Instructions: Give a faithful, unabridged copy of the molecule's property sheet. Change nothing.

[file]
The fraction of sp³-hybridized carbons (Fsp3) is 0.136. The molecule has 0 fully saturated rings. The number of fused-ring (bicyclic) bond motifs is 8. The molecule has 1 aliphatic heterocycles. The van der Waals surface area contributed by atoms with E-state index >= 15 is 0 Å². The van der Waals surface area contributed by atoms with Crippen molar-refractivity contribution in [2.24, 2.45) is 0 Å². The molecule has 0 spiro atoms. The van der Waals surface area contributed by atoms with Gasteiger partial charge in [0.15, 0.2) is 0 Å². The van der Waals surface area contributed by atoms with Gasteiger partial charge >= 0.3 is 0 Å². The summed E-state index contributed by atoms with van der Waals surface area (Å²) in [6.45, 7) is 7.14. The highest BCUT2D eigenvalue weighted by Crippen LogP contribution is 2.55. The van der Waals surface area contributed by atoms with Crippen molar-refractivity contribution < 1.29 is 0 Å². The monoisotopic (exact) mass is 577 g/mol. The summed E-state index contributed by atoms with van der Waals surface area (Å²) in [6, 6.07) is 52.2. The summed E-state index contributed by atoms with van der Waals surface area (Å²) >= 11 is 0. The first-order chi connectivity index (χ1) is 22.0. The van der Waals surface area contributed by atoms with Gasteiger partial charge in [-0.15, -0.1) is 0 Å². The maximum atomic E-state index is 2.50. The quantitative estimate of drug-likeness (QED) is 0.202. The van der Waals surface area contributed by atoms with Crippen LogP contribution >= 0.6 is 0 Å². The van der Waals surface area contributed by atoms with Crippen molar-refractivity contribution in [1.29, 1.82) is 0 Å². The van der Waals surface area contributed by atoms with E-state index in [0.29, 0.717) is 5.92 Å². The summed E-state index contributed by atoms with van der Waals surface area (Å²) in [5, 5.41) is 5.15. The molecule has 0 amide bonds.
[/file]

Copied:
The fraction of sp³-hybridized carbons (Fsp3) is 0.136. The molecule has 0 fully saturated rings. The number of fused-ring (bicyclic) bond motifs is 8. The molecule has 1 aliphatic heterocycles. The van der Waals surface area contributed by atoms with E-state index >= 15 is 0 Å². The van der Waals surface area contributed by atoms with Crippen molar-refractivity contribution in [2.24, 2.45) is 0 Å². The molecule has 0 spiro atoms. The van der Waals surface area contributed by atoms with Gasteiger partial charge in [0.15, 0.2) is 0 Å². The van der Waals surface area contributed by atoms with Gasteiger partial charge >= 0.3 is 0 Å². The summed E-state index contributed by atoms with van der Waals surface area (Å²) in [6.45, 7) is 7.14. The highest BCUT2D eigenvalue weighted by Crippen LogP contribution is 2.55. The van der Waals surface area contributed by atoms with Crippen molar-refractivity contribution < 1.29 is 0 Å². The monoisotopic (exact) mass is 577 g/mol. The summed E-state index contributed by atoms with van der Waals surface area (Å²) in [6, 6.07) is 52.2. The summed E-state index contributed by atoms with van der Waals surface area (Å²) >= 11 is 0. The first-order chi connectivity index (χ1) is 22.0. The van der Waals surface area contributed by atoms with Gasteiger partial charge in [-0.15, -0.1) is 0 Å². The maximum atomic E-state index is 2.50. The quantitative estimate of drug-likeness (QED) is 0.202. The van der Waals surface area contributed by atoms with Crippen LogP contribution >= 0.6 is 0 Å². The van der Waals surface area contributed by atoms with Crippen molar-refractivity contribution in [1.29, 1.82) is 0 Å². The van der Waals surface area contributed by atoms with E-state index in [0.29, 0.717) is 5.92 Å². The summed E-state index contributed by atoms with van der Waals surface area (Å²) in [5, 5.41) is 5.15. The molecule has 0 amide bonds.